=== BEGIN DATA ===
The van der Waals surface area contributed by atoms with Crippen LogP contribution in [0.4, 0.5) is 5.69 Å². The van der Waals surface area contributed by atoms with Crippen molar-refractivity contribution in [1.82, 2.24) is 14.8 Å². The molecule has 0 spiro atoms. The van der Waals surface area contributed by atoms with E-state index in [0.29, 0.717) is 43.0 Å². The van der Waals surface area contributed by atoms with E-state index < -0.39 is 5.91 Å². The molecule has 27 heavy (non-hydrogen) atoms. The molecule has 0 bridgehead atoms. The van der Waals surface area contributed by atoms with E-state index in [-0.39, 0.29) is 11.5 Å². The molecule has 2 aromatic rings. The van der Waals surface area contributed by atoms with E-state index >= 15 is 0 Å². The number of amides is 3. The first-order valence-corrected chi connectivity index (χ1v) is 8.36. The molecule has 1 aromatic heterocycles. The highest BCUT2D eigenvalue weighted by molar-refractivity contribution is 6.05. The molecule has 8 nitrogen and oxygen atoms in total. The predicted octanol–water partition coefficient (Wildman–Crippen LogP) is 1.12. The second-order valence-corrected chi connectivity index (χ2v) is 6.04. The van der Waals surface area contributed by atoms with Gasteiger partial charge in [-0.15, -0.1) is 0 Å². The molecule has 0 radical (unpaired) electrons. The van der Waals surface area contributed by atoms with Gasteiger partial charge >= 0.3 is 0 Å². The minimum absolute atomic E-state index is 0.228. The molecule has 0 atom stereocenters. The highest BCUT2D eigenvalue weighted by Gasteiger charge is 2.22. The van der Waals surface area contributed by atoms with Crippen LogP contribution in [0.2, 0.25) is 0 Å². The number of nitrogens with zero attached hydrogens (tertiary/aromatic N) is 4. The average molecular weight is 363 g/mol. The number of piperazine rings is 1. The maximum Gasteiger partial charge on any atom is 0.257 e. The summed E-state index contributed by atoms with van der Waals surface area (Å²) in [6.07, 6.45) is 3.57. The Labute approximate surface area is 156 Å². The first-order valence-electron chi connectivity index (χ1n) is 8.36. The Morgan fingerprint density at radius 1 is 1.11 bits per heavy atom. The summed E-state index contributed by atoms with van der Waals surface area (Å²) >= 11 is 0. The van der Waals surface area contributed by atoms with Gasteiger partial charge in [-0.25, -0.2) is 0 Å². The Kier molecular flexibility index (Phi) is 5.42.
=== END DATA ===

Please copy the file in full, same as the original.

The van der Waals surface area contributed by atoms with Crippen LogP contribution in [0.4, 0.5) is 5.69 Å². The van der Waals surface area contributed by atoms with Crippen molar-refractivity contribution in [1.82, 2.24) is 14.8 Å². The molecule has 0 spiro atoms. The van der Waals surface area contributed by atoms with E-state index in [0.29, 0.717) is 43.0 Å². The van der Waals surface area contributed by atoms with E-state index < -0.39 is 5.91 Å². The molecule has 27 heavy (non-hydrogen) atoms. The molecule has 0 bridgehead atoms. The van der Waals surface area contributed by atoms with E-state index in [-0.39, 0.29) is 11.5 Å². The molecule has 2 aromatic rings. The van der Waals surface area contributed by atoms with E-state index >= 15 is 0 Å². The number of amides is 3. The first-order valence-corrected chi connectivity index (χ1v) is 8.36. The molecule has 1 aromatic heterocycles. The highest BCUT2D eigenvalue weighted by molar-refractivity contribution is 6.05. The molecule has 8 nitrogen and oxygen atoms in total. The predicted octanol–water partition coefficient (Wildman–Crippen LogP) is 1.12. The second-order valence-corrected chi connectivity index (χ2v) is 6.04. The van der Waals surface area contributed by atoms with Gasteiger partial charge in [-0.15, -0.1) is 0 Å². The molecule has 0 radical (unpaired) electrons. The van der Waals surface area contributed by atoms with Gasteiger partial charge >= 0.3 is 0 Å². The minimum absolute atomic E-state index is 0.228. The molecule has 0 atom stereocenters. The highest BCUT2D eigenvalue weighted by Gasteiger charge is 2.22. The van der Waals surface area contributed by atoms with Crippen LogP contribution in [0.2, 0.25) is 0 Å². The number of nitrogens with zero attached hydrogens (tertiary/aromatic N) is 4. The average molecular weight is 363 g/mol. The number of piperazine rings is 1. The maximum Gasteiger partial charge on any atom is 0.257 e. The summed E-state index contributed by atoms with van der Waals surface area (Å²) in [6.07, 6.45) is 3.57. The Labute approximate surface area is 156 Å². The first-order valence-electron chi connectivity index (χ1n) is 8.36. The Morgan fingerprint density at radius 1 is 1.11 bits per heavy atom. The summed E-state index contributed by atoms with van der Waals surface area (Å²) >= 11 is 0. The van der Waals surface area contributed by atoms with Gasteiger partial charge in [-0.25, -0.2) is 0 Å². The Kier molecular flexibility index (Phi) is 5.42.